Updated Jan 19, 2023 - Economy & Business

The new tension between governments and central banks

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Illustration: Shoshana Gordon/Axios

After a period in which elected governments and central banks were all rowing in the same direction during the pandemic, we are entering a new era.

  • That is what some leading policymakers and academics are saying on the sidelines and stages of the World Economic Forum.

Why it matters: Global political leaders and central bankers are bracing for a period in which shocks — related to geopolitics, climate change and a laundry list of other things — are more frequent and put upward pressure on inflation.

  • That might force governments to consider spending more to cushion the blow for consumers, even as central banks raise interest rates to put a lid on inflation — putting them at cross-purposes.
  • That is in contrast to COVID-19, which introduced a new dynamic of go-big, firehouse-style government spending to offer relief during a once-in-a-lifetime crisis.

What they're saying: "For the last few years, central bankers were saying fiscal authorities should do more. I think their wishes have come true and now they may see the consequences," Raghuram Rajan, the former governor of the Reserve Bank of India, and current University of Chicago professor, tells Axios.

Where it stands: The risk of this tension has been apparent in Europe. The European Central Bank has hiked rates at a historically rapid pace to try to counter inflationary pressures stemming from spiking energy and food costs.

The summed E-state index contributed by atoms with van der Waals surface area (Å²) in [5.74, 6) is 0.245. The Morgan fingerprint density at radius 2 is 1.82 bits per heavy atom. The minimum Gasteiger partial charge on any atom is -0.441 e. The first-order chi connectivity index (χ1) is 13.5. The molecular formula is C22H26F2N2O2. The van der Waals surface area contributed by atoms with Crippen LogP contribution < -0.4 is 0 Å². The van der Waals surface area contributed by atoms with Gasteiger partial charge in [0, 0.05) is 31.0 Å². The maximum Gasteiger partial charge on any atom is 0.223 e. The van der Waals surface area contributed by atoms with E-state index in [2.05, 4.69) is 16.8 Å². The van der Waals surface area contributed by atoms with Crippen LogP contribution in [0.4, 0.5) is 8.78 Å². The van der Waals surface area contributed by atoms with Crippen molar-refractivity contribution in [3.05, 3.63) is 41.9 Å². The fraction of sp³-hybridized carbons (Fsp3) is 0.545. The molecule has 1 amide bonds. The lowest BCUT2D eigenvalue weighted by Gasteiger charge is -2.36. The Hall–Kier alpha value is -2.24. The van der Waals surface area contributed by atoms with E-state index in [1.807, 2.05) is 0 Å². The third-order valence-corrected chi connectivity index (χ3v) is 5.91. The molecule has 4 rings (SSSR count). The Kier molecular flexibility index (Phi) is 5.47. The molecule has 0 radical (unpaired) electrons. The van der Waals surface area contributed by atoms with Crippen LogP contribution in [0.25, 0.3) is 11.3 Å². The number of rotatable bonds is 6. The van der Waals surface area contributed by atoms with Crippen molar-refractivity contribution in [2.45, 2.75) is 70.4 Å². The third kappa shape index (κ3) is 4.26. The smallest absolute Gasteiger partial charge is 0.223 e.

• On the other hand, governments proposed aid packages to help consumers crushed by steep bills. But the measures — which some officials warned weren't targeted enough to the most vulnerable — simultaneously risked igniting demand that central banks were trying to chill.
  • It was on vivid display in Britain last year, as the Bank of England signaled it would raise rates to prevent tax cuts and energy subsidies from causing inflation to surge. It contributed to the downfall of Prime Minister Liz Truss' short-lived government.

"During the COVID crisis, it was a love affair between monetary and fiscal policy, completely in line," Paolo Gentiloni, the European Union's economy commissioner, said during a panel alongside Rajan in Davos.

  • "I fully share that the target is to avoid fiscal [policy] compete with monetary policy. Easy to say, not so easy to put in practice."
  • Yet the International Monetary Fund's Gita Gopinath said the "limits of that tension" between monetary and fiscal policy hadn't yet been tested.

Yes, but: This shift might simply be a return to the pre-pandemic dynamic that pitted elected officials against central bankers.

  • "What we experienced at the onset of the COVID crisis was the first time in my lifetime in which fiscal and monetary policy was actually coordinated and self-reinforcing. That's usually never the case," says Tim Adams, president of the Institute of International Finance.

What to watch: One test might be an economic slowdown in the U.S. and elsewhere, alongside still-elevated prices that force conflicting responses from central banks and governments.

  • What they're saying: "The Fed may not have tightening on the government side, so they do even more tightening. It's a world of higher interest rates, more volatility in the economy and potentially deeper recessions than we are used to," Karen Karniol-Tambour, co-CIO for sustainability at Bridgewater Associates, said on the sidelines of the conference.

Editor's note: This story has been corrected to reflect Karniol-Tambour's title as co-CIO for sustainability at Bridgewater.

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